Facebook Uncovers Web of Accounts Spreading Disinformation to Influence Election in Favor of Democrats
Yes, you read that correctly
Democrats? Yes, Democrats.
The social media giant said Tuesday that it uncovered a whole web of fake accounts spreading disinformation in what they believe could be an attempt to influence the upcoming midterm elections.
The campaigns exposed were similar to Russian campaigns that ran before and after the 2016 elections.
NBC News reported:
The company removed 32 pages and accounts from its platform and from Instagram “because they were involved in coordinated inauthentic behavior,” the company said in a statement. The pages and accounts were connected to protests planned in Washington next week, Facebook said.
Sheryl Sandberg, Facebook’s chief operating officer, said that the company could not identify the source of the campaign and that it was still looking into it.
“This is an early stage for us to be sharing this information because we don’t have perfect information,” Sandberg said on a call with reporters.
Facebook said the campaign was similar to Russia’s efforts around the 2016 U.S. presidential election.
“Some of the activity is consistent with what we saw from the IRA before and after the 2016 elections,” Facebook said in a blog post, referring to Russia’s Internet Research Agency. “And we’ve found evidence of some connections between these accounts and IRA accounts we disabled last year, which is covered below. But there are differences, too. For example, while IP addresses are easy to spoof, the IRA accounts we disabled last year sometimes used Russian IP addresses. We haven’t seen those here.”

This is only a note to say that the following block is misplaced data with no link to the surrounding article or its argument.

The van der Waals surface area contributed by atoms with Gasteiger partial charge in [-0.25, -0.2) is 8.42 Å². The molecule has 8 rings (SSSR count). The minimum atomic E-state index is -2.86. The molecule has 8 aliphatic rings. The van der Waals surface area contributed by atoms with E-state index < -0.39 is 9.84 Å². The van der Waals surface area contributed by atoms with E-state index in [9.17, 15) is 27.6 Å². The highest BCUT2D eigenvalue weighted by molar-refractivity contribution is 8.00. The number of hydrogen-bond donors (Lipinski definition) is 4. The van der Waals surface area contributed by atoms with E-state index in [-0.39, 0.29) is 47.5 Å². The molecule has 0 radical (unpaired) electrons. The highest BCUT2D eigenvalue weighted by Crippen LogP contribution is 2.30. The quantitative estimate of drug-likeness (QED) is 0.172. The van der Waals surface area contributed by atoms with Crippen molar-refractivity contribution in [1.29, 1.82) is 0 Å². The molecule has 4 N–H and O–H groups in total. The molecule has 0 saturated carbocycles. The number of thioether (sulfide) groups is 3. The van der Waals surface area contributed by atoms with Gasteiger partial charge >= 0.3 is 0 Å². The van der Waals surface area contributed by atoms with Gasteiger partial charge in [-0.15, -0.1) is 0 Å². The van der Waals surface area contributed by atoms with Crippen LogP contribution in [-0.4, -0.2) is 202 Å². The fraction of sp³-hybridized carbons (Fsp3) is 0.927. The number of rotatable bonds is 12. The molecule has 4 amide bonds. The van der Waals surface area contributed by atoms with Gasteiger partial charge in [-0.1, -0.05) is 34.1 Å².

However, this particular campaign focused on left-leaning issues.
Most of the campaign focused on left-leaning issues such as women’s rights, the rights of indigenous people and general resistance to the Trump administration, according to a sample of about a dozen posts released by Facebook.
One of the events was titled “Trump Nightmare Must End — NYC,” planned for November in New York’s Times Square.
Another post included a photo of President Donald Trump holding a phone, with the caption: “If Trump wants to beat Barack Obama’s Twitter record for most liked tweet he only needs to tweet two words ‘I resign.’”
Sen. Mark Warner, D-Va., confirmed that Senate Intelligence Committee staff had been briefed this week by Facebook officials. The company also said it had shared its findings with U.S. law enforcement agencies, members of Congress and other tech companies.
Warner said he believed that Russia was behind the effort.
“Today’s disclosure is further evidence that the Kremlin continues to exploit platforms like Facebook to sow division and spread disinformation, and I am glad that Facebook is taking some steps to pinpoint and address this activity,” Warner said in a statement.
Facebook’s full statement is here.
Much of Russia’s attempted interference in the 2016 election via Facebook was overblown by a media hungry for any proof of Russian collusion.
Both Congress and Facebook found most Americans were not exposed to ads meant to influence opinion or stir up division until after the election.
Last week, Facebook’s stock suffered the worst drop in Wall Street history. And now a shareholder is suing Facebook, claiming, “accusing the social media network of making misleading statements about its user numbers and operations,” reports the San Fransico Gate.DONATE
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